Simmons lands eight-week ban
Australia forward Rob Simmons has received an eight-week ban after being cited for a dangerous tackle against France last Saturday.
The Six Nations, who oversee disciplinary issues during the autumn Tests, announced Simmons' suspension following a disciplinary hearing before independent International Rugby Board judicial officer Robert Williams in London on Wednesday.
Simmons went on as a substitute in the French game - Australia lost 33-6 - and was subsequently reported for a "tip" tackle on Les Bleus forward Yannick Nyanga.
Williams decided that Simmons' offence was at the high end of the IRB's sanctions scale and suspended him until February 24.
The ban recognises a period of close-season inactivity after Australia's current European tour, which ends against Wales in Cardiff on December 1. Simmons will also miss this weekend's clash against England and an appointment with Italy on November 24.
Williams heard representations from Simmons, his coach, team manager and legal representative.
A statement released by the Six Nations read: "From the high end entry point of 12 weeks, the judicial officer added two weeks of aggravation to reflect the need for a deterrent for this type of dangerous tackle, but allowed the maximum six weeks of mitigation, including the player's exemplary previous disciplinary record and his conduct at the hearing.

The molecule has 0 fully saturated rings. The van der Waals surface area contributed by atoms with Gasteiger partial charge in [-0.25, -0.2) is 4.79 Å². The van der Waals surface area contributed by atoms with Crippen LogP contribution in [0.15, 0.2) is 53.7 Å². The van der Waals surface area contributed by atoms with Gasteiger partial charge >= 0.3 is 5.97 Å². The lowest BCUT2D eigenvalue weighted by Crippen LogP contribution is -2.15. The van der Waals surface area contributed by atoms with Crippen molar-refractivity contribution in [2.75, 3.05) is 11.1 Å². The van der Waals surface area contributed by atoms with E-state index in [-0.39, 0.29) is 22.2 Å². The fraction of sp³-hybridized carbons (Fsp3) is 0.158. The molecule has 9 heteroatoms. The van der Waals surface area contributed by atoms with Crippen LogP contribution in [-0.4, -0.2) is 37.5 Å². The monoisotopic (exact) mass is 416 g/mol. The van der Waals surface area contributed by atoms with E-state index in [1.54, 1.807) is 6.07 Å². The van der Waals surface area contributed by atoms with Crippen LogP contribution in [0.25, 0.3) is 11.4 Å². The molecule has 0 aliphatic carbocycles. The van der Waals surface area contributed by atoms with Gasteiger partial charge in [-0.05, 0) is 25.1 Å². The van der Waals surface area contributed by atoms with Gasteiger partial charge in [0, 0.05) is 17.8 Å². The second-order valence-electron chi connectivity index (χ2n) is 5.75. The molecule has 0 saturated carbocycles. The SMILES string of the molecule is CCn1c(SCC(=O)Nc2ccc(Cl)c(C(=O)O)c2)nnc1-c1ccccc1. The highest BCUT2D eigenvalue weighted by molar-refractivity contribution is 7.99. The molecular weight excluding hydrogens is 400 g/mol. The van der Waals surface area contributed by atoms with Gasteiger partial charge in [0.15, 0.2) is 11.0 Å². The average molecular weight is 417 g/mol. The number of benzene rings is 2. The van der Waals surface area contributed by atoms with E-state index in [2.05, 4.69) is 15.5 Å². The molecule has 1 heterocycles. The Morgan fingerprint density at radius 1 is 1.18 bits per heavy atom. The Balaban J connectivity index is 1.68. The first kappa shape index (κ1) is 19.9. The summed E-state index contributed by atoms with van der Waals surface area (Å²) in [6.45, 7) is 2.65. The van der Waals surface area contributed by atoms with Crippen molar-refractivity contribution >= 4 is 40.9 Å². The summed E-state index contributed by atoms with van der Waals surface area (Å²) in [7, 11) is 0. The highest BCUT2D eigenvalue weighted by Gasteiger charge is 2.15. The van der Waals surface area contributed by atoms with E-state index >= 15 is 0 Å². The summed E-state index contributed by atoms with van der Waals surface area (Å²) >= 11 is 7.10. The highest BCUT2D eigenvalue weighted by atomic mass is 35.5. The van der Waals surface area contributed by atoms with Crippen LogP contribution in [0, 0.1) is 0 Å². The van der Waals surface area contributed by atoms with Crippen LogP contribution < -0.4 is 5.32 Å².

"A sanction of eight weeks was duly imposed, with Rob Simmons suspended until midnight on 24 February 2013.
"The specific period of suspension recognises the close-season inactivity after the current tour when the player is not scheduled to play. The player has the right of appeal."
New Zealand flanker Adam Thomson has been banned for one week for "stamping or trampling" on the head of Scotland's Alasdair Strokosch.
Thomson will miss the All Blacks' Test against Italy in Rome this weekend but he will be available for the fixtures against Wales and England.
Thomson was yellow carded for the incident during New Zealand's 51-22 victory at Murrayfield and then cited for an alleged stamp or trample.
The judicial officer, Jean-Noel Couraud, upheld the citing but deemed the offence to be at the lower end of the scale of International Rugby Board sanctions.
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